HERODOTUS was born at Halicarnassus, on the southwest coast of Asia
Minor, in the early part of the fifth century, B. C. Of his life we
know almost nothing, except that he spent much of it traveling, to
collect the material for his writings, and that he finally settled
down at Thurii, in southern Italy, where his great work was composed.
He died in 424 B. C.
The subject of the history of Herodotus is the struggle between the
Greeks and the barbarians, which he brings down to the battle of
Mycale in 479 B. C. The work, as we have it, is divided into nine
books, named after the nine Muses, but this division is probably due
to the Alexandrine grammarians. His information he gathered mainly
from oral sources, as he traveled through Asia Minor, down into Egypt,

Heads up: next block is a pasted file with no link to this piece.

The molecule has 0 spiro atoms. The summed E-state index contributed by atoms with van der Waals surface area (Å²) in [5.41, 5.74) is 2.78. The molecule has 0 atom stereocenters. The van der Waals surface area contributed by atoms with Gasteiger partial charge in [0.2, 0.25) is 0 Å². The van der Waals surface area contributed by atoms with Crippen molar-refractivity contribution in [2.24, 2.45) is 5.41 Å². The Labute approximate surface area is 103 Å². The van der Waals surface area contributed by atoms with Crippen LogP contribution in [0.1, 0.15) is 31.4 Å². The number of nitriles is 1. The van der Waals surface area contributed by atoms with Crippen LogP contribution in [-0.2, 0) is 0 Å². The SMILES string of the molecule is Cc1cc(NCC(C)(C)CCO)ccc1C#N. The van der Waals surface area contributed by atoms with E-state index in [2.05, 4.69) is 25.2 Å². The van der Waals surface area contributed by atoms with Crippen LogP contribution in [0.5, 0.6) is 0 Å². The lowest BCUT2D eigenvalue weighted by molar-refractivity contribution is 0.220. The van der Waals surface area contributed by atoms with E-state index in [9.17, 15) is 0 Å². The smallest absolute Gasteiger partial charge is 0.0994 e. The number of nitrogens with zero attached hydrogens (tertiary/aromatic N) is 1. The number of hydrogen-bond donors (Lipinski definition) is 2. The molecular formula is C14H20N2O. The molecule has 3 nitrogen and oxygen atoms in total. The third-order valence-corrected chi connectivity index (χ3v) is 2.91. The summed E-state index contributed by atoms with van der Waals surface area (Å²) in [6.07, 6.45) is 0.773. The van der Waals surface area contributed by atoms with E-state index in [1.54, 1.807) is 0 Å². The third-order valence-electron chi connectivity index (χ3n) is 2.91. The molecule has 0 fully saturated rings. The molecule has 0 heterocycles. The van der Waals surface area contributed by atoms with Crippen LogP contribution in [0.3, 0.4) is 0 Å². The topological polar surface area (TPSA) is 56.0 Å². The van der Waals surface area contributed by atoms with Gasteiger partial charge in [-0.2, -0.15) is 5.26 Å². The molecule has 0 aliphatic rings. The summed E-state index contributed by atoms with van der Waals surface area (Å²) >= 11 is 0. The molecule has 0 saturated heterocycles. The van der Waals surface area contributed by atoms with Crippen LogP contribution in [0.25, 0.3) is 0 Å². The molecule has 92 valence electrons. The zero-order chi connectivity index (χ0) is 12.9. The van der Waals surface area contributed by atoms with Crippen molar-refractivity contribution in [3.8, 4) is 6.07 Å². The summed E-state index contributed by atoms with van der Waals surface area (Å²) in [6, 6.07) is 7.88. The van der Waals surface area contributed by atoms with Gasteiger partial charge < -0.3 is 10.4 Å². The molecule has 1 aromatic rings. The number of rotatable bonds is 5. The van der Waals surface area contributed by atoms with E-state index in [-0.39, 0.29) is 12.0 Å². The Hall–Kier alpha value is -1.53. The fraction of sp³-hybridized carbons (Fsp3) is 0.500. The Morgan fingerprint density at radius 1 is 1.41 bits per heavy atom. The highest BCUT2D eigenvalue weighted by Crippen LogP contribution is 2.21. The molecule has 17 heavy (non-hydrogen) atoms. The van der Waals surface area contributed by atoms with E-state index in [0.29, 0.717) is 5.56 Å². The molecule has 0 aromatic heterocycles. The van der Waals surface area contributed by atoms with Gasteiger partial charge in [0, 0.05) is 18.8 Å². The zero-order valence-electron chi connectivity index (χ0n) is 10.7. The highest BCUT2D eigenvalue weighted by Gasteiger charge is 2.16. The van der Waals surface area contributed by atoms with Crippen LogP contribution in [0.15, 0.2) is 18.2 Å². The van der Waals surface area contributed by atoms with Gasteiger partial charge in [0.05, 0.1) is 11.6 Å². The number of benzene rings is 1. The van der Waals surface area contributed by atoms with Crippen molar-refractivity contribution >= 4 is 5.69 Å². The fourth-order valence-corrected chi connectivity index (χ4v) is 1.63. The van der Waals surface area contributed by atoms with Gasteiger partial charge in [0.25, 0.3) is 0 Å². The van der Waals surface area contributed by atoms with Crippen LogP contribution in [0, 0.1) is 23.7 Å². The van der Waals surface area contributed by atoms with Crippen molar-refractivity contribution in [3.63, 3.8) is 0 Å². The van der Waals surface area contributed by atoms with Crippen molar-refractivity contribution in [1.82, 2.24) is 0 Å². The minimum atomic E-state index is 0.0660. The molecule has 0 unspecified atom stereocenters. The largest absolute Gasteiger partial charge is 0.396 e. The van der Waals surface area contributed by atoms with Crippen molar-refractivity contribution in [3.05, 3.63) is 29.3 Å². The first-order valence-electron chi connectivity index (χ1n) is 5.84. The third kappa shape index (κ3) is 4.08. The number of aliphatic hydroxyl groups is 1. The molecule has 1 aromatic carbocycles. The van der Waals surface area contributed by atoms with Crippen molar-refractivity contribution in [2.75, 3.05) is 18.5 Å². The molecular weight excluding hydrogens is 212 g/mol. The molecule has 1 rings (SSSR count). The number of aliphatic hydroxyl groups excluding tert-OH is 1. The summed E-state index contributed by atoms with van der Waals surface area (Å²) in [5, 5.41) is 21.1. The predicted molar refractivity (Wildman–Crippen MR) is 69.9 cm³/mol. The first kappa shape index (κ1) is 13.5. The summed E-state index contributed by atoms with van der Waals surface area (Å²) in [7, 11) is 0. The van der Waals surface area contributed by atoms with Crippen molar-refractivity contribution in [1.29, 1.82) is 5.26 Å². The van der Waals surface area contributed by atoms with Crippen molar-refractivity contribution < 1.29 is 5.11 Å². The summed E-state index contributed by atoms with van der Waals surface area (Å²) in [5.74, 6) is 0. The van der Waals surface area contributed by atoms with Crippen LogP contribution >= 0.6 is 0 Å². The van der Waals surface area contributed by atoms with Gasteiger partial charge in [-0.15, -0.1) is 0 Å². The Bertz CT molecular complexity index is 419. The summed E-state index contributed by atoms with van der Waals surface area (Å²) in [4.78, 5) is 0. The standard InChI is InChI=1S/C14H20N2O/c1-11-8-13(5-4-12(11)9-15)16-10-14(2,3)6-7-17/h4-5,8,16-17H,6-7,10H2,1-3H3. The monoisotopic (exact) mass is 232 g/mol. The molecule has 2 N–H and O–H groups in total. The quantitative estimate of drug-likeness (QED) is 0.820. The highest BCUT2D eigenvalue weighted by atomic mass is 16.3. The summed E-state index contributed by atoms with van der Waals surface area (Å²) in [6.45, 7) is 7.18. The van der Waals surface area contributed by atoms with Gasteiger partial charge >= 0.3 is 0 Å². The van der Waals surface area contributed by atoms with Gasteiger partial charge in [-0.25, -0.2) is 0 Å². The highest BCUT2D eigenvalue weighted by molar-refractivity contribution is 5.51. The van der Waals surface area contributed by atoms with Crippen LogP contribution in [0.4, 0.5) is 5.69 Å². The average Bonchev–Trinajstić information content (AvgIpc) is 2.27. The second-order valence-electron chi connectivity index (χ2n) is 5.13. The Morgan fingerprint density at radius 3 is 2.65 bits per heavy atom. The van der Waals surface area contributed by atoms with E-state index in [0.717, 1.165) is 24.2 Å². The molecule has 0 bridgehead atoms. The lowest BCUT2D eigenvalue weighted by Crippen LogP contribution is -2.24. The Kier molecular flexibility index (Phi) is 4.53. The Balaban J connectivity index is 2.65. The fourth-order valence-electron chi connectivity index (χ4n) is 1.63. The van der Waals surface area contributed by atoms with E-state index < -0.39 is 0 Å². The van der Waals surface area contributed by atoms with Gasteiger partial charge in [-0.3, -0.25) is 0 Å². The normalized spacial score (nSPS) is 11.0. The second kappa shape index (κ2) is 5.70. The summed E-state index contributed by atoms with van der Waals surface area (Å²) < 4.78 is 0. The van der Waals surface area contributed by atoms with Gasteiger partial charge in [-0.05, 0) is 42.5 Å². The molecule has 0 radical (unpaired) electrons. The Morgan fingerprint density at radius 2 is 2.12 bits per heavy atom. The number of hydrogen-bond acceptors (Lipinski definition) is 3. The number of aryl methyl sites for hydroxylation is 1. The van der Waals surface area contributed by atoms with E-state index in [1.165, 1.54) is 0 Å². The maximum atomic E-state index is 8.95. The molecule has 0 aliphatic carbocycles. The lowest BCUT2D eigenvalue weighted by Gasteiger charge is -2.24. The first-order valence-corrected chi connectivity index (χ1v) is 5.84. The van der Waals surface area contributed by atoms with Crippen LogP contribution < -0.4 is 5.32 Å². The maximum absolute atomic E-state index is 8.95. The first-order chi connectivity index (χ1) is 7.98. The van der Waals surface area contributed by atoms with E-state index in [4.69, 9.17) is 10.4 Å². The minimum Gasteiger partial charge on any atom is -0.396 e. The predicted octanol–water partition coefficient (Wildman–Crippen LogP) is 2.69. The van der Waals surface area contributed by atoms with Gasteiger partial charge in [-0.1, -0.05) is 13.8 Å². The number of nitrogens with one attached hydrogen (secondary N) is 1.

round the Black Sea, and into various parts of Greece and the
neighboring countries. The chronological narrative halts from time to
time to give opportunity for descriptions of the country, the people,
and their customs and previous history; and the political account is
constantly varied by rare tales and wonders.
Among these descriptions of countries the most fascinating to the
modern, as it was to the ancient, reader is his account of the marvels
of the land of Egypt. From the priests at Memphis, Heliopolis, and the
Egyptian Thebes he learned what he reports of the size of the country,
the wonders of the Nile, the ceremonies of their religion, the
sacredness of their animals.
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